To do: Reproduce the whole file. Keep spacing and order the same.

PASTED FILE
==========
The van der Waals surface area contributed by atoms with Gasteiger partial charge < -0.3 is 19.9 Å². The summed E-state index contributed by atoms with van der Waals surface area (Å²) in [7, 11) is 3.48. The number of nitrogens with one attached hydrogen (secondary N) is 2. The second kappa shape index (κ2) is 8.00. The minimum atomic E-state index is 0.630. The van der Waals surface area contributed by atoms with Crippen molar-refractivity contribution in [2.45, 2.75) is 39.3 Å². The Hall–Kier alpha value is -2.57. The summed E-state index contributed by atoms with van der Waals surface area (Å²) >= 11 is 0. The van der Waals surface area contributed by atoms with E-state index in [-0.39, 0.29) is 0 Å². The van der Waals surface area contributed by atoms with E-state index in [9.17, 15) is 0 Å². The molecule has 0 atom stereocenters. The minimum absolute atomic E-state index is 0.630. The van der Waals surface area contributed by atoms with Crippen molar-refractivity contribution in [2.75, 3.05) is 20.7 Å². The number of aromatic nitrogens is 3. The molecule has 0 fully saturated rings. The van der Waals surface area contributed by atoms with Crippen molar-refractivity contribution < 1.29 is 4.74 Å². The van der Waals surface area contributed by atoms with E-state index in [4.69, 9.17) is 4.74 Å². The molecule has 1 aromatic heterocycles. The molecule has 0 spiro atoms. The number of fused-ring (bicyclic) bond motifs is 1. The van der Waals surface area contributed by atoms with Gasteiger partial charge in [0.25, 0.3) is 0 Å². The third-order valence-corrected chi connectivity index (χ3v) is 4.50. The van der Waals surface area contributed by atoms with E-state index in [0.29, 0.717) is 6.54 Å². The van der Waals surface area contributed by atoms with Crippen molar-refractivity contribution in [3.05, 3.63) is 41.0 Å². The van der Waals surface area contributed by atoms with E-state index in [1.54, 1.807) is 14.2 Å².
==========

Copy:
The van der Waals surface area contributed by atoms with Gasteiger partial charge < -0.3 is 19.9 Å². The summed E-state index contributed by atoms with van der Waals surface area (Å²) in [7, 11) is 3.48. The number of nitrogens with one attached hydrogen (secondary N) is 2. The second kappa shape index (κ2) is 8.00. The minimum atomic E-state index is 0.630. The van der Waals surface area contributed by atoms with Crippen molar-refractivity contribution in [2.45, 2.75) is 39.3 Å². The Hall–Kier alpha value is -2.57. The summed E-state index contributed by atoms with van der Waals surface area (Å²) >= 11 is 0. The van der Waals surface area contributed by atoms with E-state index in [-0.39, 0.29) is 0 Å². The van der Waals surface area contributed by atoms with E-state index in [9.17, 15) is 0 Å². The molecule has 0 atom stereocenters. The minimum absolute atomic E-state index is 0.630. The van der Waals surface area contributed by atoms with Crippen molar-refractivity contribution in [2.75, 3.05) is 20.7 Å². The number of aromatic nitrogens is 3. The molecule has 0 fully saturated rings. The van der Waals surface area contributed by atoms with Crippen molar-refractivity contribution < 1.29 is 4.74 Å². The van der Waals surface area contributed by atoms with E-state index in [4.69, 9.17) is 4.74 Å². The molecule has 1 aromatic heterocycles. The molecule has 0 spiro atoms. The number of fused-ring (bicyclic) bond motifs is 1. The van der Waals surface area contributed by atoms with Gasteiger partial charge in [0.25, 0.3) is 0 Å². The third-order valence-corrected chi connectivity index (χ3v) is 4.50. The van der Waals surface area contributed by atoms with E-state index in [0.29, 0.717) is 6.54 Å². The van der Waals surface area contributed by atoms with Crippen molar-refractivity contribution in [3.05, 3.63) is 41.0 Å². The van der Waals surface area contributed by atoms with E-state index in [1.54, 1.807) is 14.2 Å².